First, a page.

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Relationships Between Common Bottlenose Dolphins (Tursiops truncatus) and Whalesuckers (Remora australis) at a Remote Archipelago in the Equatorial Atlantic Ocean
Abstract: The relationships between cetaceans and remoras are still poorly known, especially those involving the species commonly referred to as the whalesucker (Remora australis), which attaches to cetaceans only. We report here on the association between resident common bottlenose dolphins (Tursiops truncatus) and whalesuckers at the remote São Pedro and São Paulo Archipelago (SPSPA) in the equatorial Atlantic Ocean. The study was conducted during four field expeditions between 2011 and 2013. A total of 13,720 photographs of the common bottlenose dolphins were taken from a small inflatable boat. From the analysed pictures, 141 were of dolphins with attached remoras, 70 of which were from 12 photo-identified dolphins (i.e., about 50% of the estimated population). The number of whalesuckers per dolphin, the size classes of these remoras, and their favoured attachment sites on the dolphins’ bodies largely resemble the association of the same fish species with spinner dolphins (Stenella longirostris) at Fernando de Noronha Archipelago (FNA) in the Southwestern Atlantic Ocean. It is noteworthy that we found more similarities than differences in the relationships between the dolphins and the whalesuckers at both these oceanic islands, despite the dolphins belonging to different species, having marked differences in body size, and the great disparity in their numbers: about 25 individuals at SPSPA vs hundreds (sometimes up to 2,000) at FNA. The present study strengthens the view that this remora takes advantage of the association with small swift cetaceans that congregate regularly in offshore areas and confirms the common bottlenose dolphin as a cetacean host for the whalesucker.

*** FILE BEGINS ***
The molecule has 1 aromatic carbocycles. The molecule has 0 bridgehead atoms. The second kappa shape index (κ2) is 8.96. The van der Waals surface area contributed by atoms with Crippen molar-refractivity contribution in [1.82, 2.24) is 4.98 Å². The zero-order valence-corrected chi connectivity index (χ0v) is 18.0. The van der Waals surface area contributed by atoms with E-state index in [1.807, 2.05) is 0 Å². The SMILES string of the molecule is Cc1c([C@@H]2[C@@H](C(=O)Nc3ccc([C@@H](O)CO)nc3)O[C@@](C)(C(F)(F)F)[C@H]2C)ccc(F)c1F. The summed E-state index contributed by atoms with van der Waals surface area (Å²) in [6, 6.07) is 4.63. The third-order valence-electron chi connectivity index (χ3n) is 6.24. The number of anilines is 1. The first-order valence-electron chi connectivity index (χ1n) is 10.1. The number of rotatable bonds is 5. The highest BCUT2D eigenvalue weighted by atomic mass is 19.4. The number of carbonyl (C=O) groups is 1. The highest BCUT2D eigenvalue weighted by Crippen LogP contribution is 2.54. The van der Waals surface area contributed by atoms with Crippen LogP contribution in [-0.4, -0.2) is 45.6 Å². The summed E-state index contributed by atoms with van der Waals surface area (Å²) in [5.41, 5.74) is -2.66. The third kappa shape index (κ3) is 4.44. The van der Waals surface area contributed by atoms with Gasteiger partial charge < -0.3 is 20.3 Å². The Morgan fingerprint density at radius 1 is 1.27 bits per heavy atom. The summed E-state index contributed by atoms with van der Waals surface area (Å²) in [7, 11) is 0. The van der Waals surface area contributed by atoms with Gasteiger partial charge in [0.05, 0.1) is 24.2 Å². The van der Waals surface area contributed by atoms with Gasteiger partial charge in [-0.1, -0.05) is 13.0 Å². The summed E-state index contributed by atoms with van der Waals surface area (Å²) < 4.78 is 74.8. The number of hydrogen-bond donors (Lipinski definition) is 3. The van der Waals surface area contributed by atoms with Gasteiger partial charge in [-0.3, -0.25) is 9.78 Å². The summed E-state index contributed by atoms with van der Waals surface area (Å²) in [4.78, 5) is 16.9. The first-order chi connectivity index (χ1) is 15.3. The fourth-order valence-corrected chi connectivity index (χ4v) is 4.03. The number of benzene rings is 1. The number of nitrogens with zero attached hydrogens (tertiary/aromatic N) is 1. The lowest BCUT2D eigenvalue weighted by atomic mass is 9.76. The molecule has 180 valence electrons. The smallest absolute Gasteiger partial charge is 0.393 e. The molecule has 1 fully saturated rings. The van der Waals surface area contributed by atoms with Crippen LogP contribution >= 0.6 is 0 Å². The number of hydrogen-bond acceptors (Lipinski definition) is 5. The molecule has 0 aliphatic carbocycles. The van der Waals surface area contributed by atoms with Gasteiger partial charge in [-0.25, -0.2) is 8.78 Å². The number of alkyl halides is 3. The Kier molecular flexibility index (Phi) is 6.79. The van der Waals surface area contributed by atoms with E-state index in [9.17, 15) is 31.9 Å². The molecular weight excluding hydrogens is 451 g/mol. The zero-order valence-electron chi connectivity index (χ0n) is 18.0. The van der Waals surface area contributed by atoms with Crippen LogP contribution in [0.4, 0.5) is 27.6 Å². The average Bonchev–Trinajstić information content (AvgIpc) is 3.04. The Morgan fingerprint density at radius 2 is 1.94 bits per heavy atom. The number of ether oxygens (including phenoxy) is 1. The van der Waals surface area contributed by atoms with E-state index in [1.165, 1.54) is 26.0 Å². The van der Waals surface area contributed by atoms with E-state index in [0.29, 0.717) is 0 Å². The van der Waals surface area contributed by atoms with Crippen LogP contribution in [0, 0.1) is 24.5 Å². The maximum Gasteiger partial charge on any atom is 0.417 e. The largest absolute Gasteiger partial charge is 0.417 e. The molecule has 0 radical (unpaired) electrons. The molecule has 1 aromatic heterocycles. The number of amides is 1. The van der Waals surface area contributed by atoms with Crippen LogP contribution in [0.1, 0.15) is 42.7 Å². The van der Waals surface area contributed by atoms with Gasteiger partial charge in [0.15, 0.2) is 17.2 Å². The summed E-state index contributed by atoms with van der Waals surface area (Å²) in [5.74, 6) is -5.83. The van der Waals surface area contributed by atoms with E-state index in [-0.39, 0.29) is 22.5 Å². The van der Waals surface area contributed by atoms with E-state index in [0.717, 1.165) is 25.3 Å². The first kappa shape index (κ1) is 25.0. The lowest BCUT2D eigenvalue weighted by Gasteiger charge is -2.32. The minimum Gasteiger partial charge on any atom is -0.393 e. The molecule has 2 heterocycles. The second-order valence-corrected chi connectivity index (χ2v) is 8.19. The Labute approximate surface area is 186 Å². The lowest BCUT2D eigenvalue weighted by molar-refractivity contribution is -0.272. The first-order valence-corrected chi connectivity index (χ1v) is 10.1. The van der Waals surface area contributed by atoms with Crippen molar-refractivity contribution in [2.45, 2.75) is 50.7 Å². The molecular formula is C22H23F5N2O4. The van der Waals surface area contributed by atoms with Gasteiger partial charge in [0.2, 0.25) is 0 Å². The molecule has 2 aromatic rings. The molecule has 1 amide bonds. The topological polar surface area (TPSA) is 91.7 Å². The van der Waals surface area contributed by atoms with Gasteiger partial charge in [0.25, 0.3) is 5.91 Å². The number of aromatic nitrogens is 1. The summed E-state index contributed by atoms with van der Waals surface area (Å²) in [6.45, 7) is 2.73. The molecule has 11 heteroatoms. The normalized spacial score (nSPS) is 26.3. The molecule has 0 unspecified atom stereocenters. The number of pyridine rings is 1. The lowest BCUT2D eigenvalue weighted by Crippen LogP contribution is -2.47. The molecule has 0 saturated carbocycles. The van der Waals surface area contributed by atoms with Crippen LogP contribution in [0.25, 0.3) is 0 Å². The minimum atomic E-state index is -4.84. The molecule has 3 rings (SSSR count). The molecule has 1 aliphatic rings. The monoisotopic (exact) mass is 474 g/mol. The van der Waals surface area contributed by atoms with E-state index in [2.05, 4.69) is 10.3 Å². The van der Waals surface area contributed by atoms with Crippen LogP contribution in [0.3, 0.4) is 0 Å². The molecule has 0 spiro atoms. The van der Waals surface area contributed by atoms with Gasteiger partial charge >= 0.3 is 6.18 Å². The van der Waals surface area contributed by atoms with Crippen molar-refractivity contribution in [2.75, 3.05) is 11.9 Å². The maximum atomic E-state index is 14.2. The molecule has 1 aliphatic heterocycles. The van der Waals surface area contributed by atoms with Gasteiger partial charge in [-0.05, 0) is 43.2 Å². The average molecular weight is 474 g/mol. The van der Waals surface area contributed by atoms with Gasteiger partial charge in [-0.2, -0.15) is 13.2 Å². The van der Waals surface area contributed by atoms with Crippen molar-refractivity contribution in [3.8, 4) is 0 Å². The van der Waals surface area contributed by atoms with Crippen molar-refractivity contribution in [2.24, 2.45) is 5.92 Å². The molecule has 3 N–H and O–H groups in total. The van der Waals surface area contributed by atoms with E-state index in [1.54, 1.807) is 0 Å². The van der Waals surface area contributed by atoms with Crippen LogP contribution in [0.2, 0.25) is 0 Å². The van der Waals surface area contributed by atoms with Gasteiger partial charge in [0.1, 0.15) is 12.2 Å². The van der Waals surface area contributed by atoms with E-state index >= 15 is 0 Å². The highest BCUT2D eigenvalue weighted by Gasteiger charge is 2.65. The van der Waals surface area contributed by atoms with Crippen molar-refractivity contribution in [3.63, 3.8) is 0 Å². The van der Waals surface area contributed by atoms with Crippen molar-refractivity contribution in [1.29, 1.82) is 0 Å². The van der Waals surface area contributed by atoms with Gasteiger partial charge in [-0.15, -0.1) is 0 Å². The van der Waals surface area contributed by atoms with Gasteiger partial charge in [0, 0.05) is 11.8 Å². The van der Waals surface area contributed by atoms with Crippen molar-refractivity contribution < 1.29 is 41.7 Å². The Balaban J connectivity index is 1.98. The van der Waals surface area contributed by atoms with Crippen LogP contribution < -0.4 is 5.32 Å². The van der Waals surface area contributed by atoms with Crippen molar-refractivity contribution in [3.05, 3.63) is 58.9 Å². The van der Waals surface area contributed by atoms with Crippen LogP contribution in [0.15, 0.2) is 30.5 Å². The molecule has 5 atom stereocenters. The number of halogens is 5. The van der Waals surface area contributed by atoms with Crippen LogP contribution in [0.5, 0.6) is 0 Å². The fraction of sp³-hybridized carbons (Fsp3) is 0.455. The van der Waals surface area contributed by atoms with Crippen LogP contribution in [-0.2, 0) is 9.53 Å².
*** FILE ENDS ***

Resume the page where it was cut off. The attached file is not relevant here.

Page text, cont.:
Key Words: remora, Echeneidae, cetacean, Delphinidae, marine association, Saint Paul’s Rocks, Brazil
Page Numbers: 585-598